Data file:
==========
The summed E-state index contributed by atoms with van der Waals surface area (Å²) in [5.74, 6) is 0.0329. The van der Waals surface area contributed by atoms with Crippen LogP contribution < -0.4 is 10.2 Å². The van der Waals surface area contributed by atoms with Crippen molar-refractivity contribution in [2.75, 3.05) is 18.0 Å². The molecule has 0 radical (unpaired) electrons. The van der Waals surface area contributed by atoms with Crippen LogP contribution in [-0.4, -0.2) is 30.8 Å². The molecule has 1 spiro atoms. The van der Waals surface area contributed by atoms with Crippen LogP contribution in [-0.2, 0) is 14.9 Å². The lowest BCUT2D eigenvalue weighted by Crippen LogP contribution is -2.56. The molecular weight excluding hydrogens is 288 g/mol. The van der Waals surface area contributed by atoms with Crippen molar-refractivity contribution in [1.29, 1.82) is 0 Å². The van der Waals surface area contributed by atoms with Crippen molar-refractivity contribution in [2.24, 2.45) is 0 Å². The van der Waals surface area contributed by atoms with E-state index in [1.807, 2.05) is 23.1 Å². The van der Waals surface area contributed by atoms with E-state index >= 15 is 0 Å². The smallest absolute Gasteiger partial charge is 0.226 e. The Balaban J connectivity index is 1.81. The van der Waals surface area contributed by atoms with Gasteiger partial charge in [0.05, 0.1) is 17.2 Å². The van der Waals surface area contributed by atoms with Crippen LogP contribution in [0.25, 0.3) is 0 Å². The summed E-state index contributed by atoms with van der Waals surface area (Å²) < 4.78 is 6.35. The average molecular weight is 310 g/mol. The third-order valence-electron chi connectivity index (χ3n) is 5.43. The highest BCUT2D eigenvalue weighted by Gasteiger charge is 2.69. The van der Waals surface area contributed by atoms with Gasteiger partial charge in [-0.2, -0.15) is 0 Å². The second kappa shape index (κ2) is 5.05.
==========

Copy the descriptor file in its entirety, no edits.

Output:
The summed E-state index contributed by atoms with van der Waals surface area (Å²) in [5.74, 6) is 0.0329. The van der Waals surface area contributed by atoms with Crippen LogP contribution < -0.4 is 10.2 Å². The van der Waals surface area contributed by atoms with Crippen molar-refractivity contribution in [2.75, 3.05) is 18.0 Å². The molecule has 0 radical (unpaired) electrons. The van der Waals surface area contributed by atoms with Crippen LogP contribution in [-0.4, -0.2) is 30.8 Å². The molecule has 1 spiro atoms. The van der Waals surface area contributed by atoms with Crippen LogP contribution in [-0.2, 0) is 14.9 Å². The lowest BCUT2D eigenvalue weighted by Crippen LogP contribution is -2.56. The molecular weight excluding hydrogens is 288 g/mol. The van der Waals surface area contributed by atoms with Crippen molar-refractivity contribution in [1.29, 1.82) is 0 Å². The van der Waals surface area contributed by atoms with Crippen molar-refractivity contribution in [2.24, 2.45) is 0 Å². The van der Waals surface area contributed by atoms with E-state index in [1.807, 2.05) is 23.1 Å². The van der Waals surface area contributed by atoms with E-state index >= 15 is 0 Å². The smallest absolute Gasteiger partial charge is 0.226 e. The Balaban J connectivity index is 1.81. The van der Waals surface area contributed by atoms with Gasteiger partial charge in [0.05, 0.1) is 17.2 Å². The van der Waals surface area contributed by atoms with Crippen LogP contribution in [0.25, 0.3) is 0 Å². The summed E-state index contributed by atoms with van der Waals surface area (Å²) < 4.78 is 6.35. The average molecular weight is 310 g/mol. The third-order valence-electron chi connectivity index (χ3n) is 5.43. The highest BCUT2D eigenvalue weighted by Gasteiger charge is 2.69. The van der Waals surface area contributed by atoms with Gasteiger partial charge in [-0.2, -0.15) is 0 Å². The second kappa shape index (κ2) is 5.05.